NEW YORK —
In a major breakthrough, Ukraine and Russia signed an agreement in Istanbul Friday that aims to get millions of tons of Ukrainian grain to world markets and ease a growing food crisis for millions in the developing world.
“You have overcome obstacles and put aside differences to pave the way for an initiative that will serve the common interests of all,” U.N. Secretary-General Antonio Guterres told the Russian and Ukrainian representatives at the signing, acknowledging that “this agreement did not come easy.”
“Promoting the welfare of humanity has been the driving force of these talks,” he said. “The question has not been what is good for one side or the other,” said Guterres. “The focus has been on what matters most for the people of our world. And let there be no doubt – this is an agreement for the world.”
Ukraine is a leading grain exporter, producing enough to feed 400 million people a year, but about 20 million tons of its grain has been trapped for months in silos and on ships blockaded by Russia in the Black Sea.
Russia’s defense minister, Sergei Shoigu, and Ukraine’s infrastructure minister, Oleksandr Kubrakov, took turns at the table signing the deal, known as the Black Sea Initiative. It was also signed by Turkey’s defense minister and the U.N. secretary-general, as Turkish President Recep Tayyip Erdogan looked on.
“This joint step we are taking today in Istanbul, together with Russia and Ukraine, will be a new turning point that will revive the hopes for peace, this is my sincere hope,” Erdogan said. He said he hoped the “friendly and peaceful atmosphere” built on the Black Sea Initiative could eventually lead to transformative steps to end the war.
The initial agreement is for 120 days, but a U.N. official said it would have to continue as long as the war does.
The United Nations has been working for months with Ukrainian and Russian officials on two parallel tracks: one to lift the Russian blockade on Ukraine’s southern Black Sea ports, the other to facilitate unimpeded access for Russian food and fertilizer to world markets. Russia is also a leading grain exporter and the top global fertilizer producer. Since the war, the price of fertilizer on the global market has doubled, in turn driving up the cost of crops.
The framework agreed to in Istanbul could see Ukrainian ships begin to move again within the next few weeks as the ports of Odessa, Chernomorsk and Yuzhny come online and a joint coordination center is rapidly set up in Istanbul to monitor the operation.
The U.N. says 276 million people were severely food insecure before Russia’s February 24 invasion; now officials project the number to be 345 million. It is expected that the deal will bring relief to millions who have been struggling with rising food prices as a result of the war.
How it will work
Ukraine will continue as it did before the war to handle the internal logistics of getting its grain from its fields and silos to the ports.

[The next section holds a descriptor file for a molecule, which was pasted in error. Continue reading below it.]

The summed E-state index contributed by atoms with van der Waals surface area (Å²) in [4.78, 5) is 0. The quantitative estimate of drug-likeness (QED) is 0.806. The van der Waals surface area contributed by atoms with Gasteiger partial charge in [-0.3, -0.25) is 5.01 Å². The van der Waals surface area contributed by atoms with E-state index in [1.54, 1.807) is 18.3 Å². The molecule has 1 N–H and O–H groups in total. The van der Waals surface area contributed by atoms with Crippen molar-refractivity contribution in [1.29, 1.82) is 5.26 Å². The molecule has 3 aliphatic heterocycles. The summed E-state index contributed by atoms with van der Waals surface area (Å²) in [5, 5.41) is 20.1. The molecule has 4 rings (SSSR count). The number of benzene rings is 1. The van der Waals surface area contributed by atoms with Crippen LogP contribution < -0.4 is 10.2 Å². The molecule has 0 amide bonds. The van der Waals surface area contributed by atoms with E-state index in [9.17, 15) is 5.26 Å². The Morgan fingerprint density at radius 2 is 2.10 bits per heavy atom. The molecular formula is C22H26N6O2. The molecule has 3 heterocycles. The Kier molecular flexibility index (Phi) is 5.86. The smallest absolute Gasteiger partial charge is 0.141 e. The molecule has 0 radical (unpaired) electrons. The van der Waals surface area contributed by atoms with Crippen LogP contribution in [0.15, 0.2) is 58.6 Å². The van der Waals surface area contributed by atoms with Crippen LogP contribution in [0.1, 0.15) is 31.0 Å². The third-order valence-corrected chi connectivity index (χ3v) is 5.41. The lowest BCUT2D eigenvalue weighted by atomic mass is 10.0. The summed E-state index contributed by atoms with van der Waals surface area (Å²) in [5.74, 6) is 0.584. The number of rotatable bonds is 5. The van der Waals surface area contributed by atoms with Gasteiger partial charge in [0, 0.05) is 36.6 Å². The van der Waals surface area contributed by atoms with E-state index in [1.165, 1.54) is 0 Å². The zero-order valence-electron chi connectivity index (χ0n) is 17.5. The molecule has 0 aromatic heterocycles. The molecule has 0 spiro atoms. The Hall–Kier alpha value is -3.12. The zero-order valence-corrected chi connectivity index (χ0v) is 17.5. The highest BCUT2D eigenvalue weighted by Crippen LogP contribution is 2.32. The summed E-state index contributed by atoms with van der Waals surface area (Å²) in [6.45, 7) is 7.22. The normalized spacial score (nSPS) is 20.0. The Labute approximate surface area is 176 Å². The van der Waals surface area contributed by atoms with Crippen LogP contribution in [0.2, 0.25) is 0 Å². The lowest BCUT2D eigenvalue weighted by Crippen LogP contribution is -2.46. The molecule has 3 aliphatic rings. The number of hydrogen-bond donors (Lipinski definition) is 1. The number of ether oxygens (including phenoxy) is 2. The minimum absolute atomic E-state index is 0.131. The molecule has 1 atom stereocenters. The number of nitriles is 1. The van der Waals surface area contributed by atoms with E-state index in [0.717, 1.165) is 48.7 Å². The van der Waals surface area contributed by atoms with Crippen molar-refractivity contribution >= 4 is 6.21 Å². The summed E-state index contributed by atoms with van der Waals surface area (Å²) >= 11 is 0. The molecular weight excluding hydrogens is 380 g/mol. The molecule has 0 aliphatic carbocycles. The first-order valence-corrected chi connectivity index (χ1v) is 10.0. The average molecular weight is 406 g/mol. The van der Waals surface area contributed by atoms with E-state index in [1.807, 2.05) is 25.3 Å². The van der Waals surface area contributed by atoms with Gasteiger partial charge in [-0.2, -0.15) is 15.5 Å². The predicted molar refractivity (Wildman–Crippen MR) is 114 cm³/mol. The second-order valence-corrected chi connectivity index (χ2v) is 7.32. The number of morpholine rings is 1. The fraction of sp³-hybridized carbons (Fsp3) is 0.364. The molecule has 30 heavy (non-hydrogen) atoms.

Ukraine has mined its territorial waters, and under the deal, it will help guide cargo ships carrying its grain through “safe corridors,” which, a U.N. official said, is a faster solution than the months it could take to de-mine the waters.
The official said cargo ships will be inspected as they enter Ukrainian ports to be sure they are not bringing in any weapons shipments, as well as when they exit, by teams of Ukrainian, Russian and Turkish monitors, who will be part of an Istanbul-based Joint Coordination Center.
Turkey plays an important role in the operation, as the ships will pass from the Black Sea out through the Bosphorus.
Both parties have pledged not to attack any ships that have been identified as sailing under the deal through the safe corridors. The U.N. official said if there is an incident, it would fall to the Joint Coordination Center to resolve it. The official said the JCC would be the “heartbeat” of the operation.
The agreement helps Russia overcome obstacles for the sale of its fertilizer and food products. While U.S. and European sanctions on Moscow do not include those exports, the private sector has been hesitant to work with the Russians, fearful of running afoul of the sanctions.
The Americans contend that Moscow is holding back its exports on purpose as part of its disinformation campaign about western sanctions.
“When in fact there are no sanctions on their agricultural products, there are no sanctions on their fertilizer,” U.S. Ambassador to the United Nations Linda Thomas-Greenfield told Congress this week. “They can move their agricultural products; they can move their wheat if they wanted to do it. But they would prefer to blame the rest of the world, thinking that that will get them more support from the world, and I think they have failed.”